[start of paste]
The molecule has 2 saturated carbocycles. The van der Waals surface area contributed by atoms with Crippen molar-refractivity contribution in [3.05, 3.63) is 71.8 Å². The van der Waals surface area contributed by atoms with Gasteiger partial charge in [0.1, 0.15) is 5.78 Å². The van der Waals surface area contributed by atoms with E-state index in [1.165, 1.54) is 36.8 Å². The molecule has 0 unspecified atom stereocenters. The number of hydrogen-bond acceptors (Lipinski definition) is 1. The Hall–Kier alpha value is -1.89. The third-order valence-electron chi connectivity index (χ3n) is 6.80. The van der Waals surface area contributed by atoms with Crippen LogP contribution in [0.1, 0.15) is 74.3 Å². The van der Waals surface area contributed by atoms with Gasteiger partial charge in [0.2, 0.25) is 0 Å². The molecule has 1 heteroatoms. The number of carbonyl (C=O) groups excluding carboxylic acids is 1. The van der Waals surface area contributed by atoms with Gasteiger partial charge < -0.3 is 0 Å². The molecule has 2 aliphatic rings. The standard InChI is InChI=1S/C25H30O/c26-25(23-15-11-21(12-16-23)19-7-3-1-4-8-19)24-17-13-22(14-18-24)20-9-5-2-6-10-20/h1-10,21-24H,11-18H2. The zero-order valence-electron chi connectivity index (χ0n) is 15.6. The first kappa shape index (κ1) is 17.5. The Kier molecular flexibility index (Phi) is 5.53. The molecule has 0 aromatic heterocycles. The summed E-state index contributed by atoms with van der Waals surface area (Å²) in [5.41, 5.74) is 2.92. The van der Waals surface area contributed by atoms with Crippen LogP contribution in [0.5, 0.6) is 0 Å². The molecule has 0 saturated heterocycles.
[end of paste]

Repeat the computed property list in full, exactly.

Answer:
The molecule has 2 saturated carbocycles. The van der Waals surface area contributed by atoms with Crippen molar-refractivity contribution in [3.05, 3.63) is 71.8 Å². The van der Waals surface area contributed by atoms with Gasteiger partial charge in [0.1, 0.15) is 5.78 Å². The van der Waals surface area contributed by atoms with E-state index in [1.165, 1.54) is 36.8 Å². The molecule has 0 unspecified atom stereocenters. The number of hydrogen-bond acceptors (Lipinski definition) is 1. The Hall–Kier alpha value is -1.89. The third-order valence-electron chi connectivity index (χ3n) is 6.80. The van der Waals surface area contributed by atoms with Crippen LogP contribution in [0.1, 0.15) is 74.3 Å². The van der Waals surface area contributed by atoms with Gasteiger partial charge in [0.2, 0.25) is 0 Å². The molecule has 1 heteroatoms. The number of carbonyl (C=O) groups excluding carboxylic acids is 1. The van der Waals surface area contributed by atoms with Gasteiger partial charge < -0.3 is 0 Å². The molecule has 2 aliphatic rings. The standard InChI is InChI=1S/C25H30O/c26-25(23-15-11-21(12-16-23)19-7-3-1-4-8-19)24-17-13-22(14-18-24)20-9-5-2-6-10-20/h1-10,21-24H,11-18H2. The zero-order valence-electron chi connectivity index (χ0n) is 15.6. The first kappa shape index (κ1) is 17.5. The Kier molecular flexibility index (Phi) is 5.53. The molecule has 0 aromatic heterocycles. The summed E-state index contributed by atoms with van der Waals surface area (Å²) in [5.41, 5.74) is 2.92. The van der Waals surface area contributed by atoms with Crippen LogP contribution in [0.5, 0.6) is 0 Å². The molecule has 0 saturated heterocycles.